Steve Reich

WTC 9/11

Mallet Quartet

Dance Patterns

Kronos Quartet

So Percussion

Steve Reich & Musicians

Nonesuch Records

I know all three of these works very well from online performances, and  the upcoming release of this album sounds much the same as what I’ve come to know of these works.

Let’s start with WTC 9/11. Even better, let’s start with the elephant in the room: the album cover. It’s been called “despicable” by no less than the composer Phil Kline, and many felt it crossed the line. In my opinion, while it wouldn’t have been my first choice (I’d have opted for a composite image of diverse people, as people from all ethnic and religious groups and all walks of life were killed on 9/11), it’s also not like the cover depicts those horrifying images of people jumping to their deaths from the towers. But I agree it might not have been as sensitive as, say, the cover for Adams’ On the Transmigration of Souls. That said, it is what it is, so let’s get to the music.

Based on what I had heard online, I made some comments on my own blog about WTC 9/11, and have not changed my opinion with the passing of time. The work is reminiscent of Different Trains and City Life, neither of which really grabbed me as completely as many of SR’s other works. They’re good, but not revelatory. But that’s just my own taste. The main issue for me with WTC 9/11 is that it can’t decide if it wants to be another Different Trains, another Double Sextet, or (insert older SR work here). I feel each time I listen to it that this was a project that SR was asked to take on, which is a very heady challenge by definition, and as a result had to turn something out in time. Expectations are high. So it’s understandable he’d fall back to a familiar formula, namely using the natural music found within speech as the basis for a work. It’s a concept that dates all the way back to his early taped phase works of human speech, and it’s a great concept. But it’s done; been there, done that. That technique just didn’t strike me as something that would work well with something of the magnitude of what happened on 9/11. The music seems to be secondary to pointing out the natural music found within snippets of speech. It kind of worked in Different Trains, perhaps in part due to its novelty and also due to the poignancy of the speakers. At the same time, there were good moments in Different Trains that were not accompaniments to the speech segments, but stood on their own as music for the (two) string quartets by themselves. That seems to be missing here; the music is nearly always subservient to the spoken texts and their inherent musical qualities. And that’s perhaps why I’m underwhelmed by the piece, despite the first-rate performance by the Kronos Quartet.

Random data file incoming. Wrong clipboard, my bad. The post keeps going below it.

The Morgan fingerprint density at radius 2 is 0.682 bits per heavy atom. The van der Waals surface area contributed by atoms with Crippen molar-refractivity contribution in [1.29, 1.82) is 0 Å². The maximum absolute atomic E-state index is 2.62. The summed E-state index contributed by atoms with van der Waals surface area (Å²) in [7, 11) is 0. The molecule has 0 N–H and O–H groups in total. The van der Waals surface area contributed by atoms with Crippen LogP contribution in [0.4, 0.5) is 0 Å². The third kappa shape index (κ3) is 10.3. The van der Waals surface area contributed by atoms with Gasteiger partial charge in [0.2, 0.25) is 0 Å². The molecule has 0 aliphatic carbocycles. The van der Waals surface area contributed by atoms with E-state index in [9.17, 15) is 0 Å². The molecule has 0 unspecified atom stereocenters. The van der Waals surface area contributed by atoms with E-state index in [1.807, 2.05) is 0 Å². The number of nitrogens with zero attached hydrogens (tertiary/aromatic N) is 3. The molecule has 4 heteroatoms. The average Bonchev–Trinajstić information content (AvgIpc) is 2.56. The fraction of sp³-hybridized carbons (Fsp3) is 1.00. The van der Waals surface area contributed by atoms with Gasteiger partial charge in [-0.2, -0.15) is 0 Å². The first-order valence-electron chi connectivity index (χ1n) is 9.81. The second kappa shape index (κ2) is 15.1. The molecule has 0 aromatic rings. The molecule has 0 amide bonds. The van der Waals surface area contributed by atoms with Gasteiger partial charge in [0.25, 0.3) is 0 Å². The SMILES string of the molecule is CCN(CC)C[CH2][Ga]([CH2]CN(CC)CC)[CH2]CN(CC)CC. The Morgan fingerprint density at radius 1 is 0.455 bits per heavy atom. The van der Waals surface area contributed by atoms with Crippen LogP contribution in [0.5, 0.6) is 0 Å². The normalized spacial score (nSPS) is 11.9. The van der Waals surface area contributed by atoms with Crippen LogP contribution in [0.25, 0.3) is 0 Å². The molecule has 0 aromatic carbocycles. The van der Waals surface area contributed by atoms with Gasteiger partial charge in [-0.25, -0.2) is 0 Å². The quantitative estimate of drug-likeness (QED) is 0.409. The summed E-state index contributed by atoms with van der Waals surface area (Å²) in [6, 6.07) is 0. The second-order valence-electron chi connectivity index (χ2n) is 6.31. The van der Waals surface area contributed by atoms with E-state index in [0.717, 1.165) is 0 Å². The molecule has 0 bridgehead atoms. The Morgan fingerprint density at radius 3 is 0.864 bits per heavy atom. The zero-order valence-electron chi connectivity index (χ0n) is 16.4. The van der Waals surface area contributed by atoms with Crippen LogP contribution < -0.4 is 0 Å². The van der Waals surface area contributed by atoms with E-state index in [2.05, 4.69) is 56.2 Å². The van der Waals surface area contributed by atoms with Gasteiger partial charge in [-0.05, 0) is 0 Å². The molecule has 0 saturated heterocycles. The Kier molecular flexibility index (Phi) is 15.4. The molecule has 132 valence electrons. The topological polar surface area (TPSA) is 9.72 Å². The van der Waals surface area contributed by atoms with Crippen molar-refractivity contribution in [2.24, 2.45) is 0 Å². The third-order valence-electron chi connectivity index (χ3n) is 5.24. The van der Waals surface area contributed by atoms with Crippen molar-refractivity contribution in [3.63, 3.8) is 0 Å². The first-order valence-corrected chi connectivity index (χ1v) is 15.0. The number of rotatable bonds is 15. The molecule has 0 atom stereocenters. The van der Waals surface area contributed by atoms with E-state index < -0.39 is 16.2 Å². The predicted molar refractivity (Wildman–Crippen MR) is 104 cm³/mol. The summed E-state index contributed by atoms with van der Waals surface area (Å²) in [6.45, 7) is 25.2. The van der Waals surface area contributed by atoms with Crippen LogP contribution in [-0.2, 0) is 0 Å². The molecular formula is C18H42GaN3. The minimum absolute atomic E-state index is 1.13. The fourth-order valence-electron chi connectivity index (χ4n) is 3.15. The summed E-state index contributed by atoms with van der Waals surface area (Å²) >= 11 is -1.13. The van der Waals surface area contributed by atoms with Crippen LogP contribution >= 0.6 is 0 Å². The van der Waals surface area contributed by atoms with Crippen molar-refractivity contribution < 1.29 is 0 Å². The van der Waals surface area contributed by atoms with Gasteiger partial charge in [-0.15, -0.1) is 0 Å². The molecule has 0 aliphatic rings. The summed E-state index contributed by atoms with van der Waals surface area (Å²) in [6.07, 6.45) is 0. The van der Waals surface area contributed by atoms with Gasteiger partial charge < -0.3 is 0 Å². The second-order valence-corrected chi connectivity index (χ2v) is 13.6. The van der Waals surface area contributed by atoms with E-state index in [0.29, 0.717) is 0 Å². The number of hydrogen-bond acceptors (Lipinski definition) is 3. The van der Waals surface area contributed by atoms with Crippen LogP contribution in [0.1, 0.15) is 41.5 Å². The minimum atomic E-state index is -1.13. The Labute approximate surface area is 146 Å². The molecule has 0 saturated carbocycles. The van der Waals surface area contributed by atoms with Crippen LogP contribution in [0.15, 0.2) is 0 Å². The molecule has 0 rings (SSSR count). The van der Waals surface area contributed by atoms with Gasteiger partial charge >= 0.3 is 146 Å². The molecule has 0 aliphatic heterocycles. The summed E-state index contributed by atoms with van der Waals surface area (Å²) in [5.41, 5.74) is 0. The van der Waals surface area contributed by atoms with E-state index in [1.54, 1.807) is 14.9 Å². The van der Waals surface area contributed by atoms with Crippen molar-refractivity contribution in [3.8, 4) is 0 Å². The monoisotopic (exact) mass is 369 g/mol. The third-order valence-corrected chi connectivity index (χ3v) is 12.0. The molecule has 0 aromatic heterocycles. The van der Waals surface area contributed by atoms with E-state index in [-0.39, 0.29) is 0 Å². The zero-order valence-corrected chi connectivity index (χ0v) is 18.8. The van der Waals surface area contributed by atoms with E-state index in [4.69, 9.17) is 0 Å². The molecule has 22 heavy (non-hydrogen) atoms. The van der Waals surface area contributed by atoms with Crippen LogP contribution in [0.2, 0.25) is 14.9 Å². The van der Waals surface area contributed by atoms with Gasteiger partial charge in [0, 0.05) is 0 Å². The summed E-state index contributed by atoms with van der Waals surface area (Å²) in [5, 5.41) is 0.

The two other works, however, are standard Reich, and work well. Nothing new there, but still very good to listen to. Either or both are worth the price of the album. And again, they are well performed.

What made something like Double Sextet work well is its novelty. It broke new ground after many years of variations on earlier SR works. I was really hoping WTC 9/11 would break new ground as well. I don’t doubt that many will love the piece, either because they love anything SR writes, or else really do feel genuinely moved by the work. And good for them. I would have loved to say something more positive about the work, in all honesty. But in the end, it has nothing to do with the cover (I got to know this piece before the cover was even revealed here on S21) and everything to do with the music. It just didn’t work for me. Feel free to love it. Or not. But don’t judge it by the cover. It works or doesn’t on its musical merits, or lack thereof.

6 years ago |
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